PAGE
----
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But the police find the killer, a homeless man with the murder weapon and a willingness to confess, who promptly commits suicide after being taken into custody. The legal community breathes a sigh of relief--until a second judge is murdered in the same manner. When another homeless man is arrested, Antonelli's "bizarre coincidence" antennae start to quiver, and he offers his services to the defendant. So convinced is he of Danny's innocence that he plunges undercover into the vagrant's world, searching for evidence of a setup. But his discoveries seem to point directly to the impossible--for how could Elliott Winston, safely tucked behind bars, be the murderer?
At some point during The Judgment (the exact moment will vary according to individual tolerance), you may find yourself putting the book aside and picking up an Elmore Leonard for an emergency infusion of quality dialogue. Along with everyone with whom he comes in contact, Antonelli suffers from an apparent speech impediment that usually makes him sound like a particularly pompous 19th-century pundit.
When author D.W. Buffa lets his courtroom savvy take center stage, the novel moves along briskly (even though Antonelli takes some rather remarkable legal liberties, it's all in good fun). The subplot involving the return of Antonelli's high-school sweetheart, however, feels less integral than afterthought-ish. Though Buffa tries to tie everything together at the end with a heavily contrived twist that probably set O. Henry yawning in his grave, the novel's final note isn't one of ringing irony. It's more like a dull thud. --Kelly Flynn --This text refers to the Hardcover edition.
Copyright 2001 Cahners Business Information, Inc.--This text refers to the Hardcover edition.
"The Judgement" is my first exposre to the world of Joseph Antonelli and D.W. Buffa and I must admit that I am impressed. Read morePublished on May 6 2004 by Gary Turner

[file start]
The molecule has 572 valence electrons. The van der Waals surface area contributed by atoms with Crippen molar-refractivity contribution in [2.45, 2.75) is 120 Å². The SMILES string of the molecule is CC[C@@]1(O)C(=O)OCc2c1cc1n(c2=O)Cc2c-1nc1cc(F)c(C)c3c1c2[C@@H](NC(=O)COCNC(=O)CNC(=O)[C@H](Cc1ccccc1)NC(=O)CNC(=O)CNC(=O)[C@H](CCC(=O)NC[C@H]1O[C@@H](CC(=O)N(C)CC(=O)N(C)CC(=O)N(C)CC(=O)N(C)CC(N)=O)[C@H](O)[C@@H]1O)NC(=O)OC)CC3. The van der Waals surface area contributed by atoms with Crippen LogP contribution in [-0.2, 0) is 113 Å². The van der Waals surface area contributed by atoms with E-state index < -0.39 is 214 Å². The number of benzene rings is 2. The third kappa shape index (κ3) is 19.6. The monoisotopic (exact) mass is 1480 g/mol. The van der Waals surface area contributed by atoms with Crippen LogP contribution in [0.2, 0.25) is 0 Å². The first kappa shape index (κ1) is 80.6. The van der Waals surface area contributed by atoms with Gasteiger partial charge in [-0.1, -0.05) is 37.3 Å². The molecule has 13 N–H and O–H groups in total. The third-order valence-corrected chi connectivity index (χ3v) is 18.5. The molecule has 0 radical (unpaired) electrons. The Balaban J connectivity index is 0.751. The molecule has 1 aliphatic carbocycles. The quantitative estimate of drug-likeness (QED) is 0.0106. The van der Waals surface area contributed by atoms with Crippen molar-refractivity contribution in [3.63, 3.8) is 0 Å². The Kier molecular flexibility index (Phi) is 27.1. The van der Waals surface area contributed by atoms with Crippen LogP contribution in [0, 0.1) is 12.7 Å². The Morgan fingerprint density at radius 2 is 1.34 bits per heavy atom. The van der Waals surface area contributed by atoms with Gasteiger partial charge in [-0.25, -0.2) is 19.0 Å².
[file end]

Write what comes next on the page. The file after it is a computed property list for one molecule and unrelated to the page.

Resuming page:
Attorney Joseph Antonelli's life is intertwined with the lives of murdered judges Clavin Jeffries and Quincy Griswold. Read morePublished on June 19 2003 by SDRTX
I was in the mood for a light bit of suspense fiction... nothing brilliant, but a good airport read. Read morePublished on Oct. 26 2002 by GLBT
audible.com audiobooks may or may not work. may or may not take longer than reading the book. tech dept keeps banking hours and has one phone line.Published on Sept. 21 2002
This was my first D.W. Buffa book and I was not disappointed really liked the battle in the start ( antonelli has with judge jeffries) About half way thru i had kind of figured who... Read morePublished on Sept. 18 2002 by T. A Kelley
It's been a year since I have read the Judgment and I have just finished reading his next book, Legacy. Read morePublished on Aug. 2 2002 by J. Janko
D. W. Buffa returns with another superb legal thriller, The Judgment, that reaffirms his position as the 'Scott Turow of the new millennium. Read morePublished on June 30 2002 by Narayan Radhakrishnan
As entertainment novels go, this is a good 'un. Joseph Antonelli is a defense attorney who smells a rat after two judges are killed in the same manner, and offers his services to... Read morePublished on March 11 2002 by Sue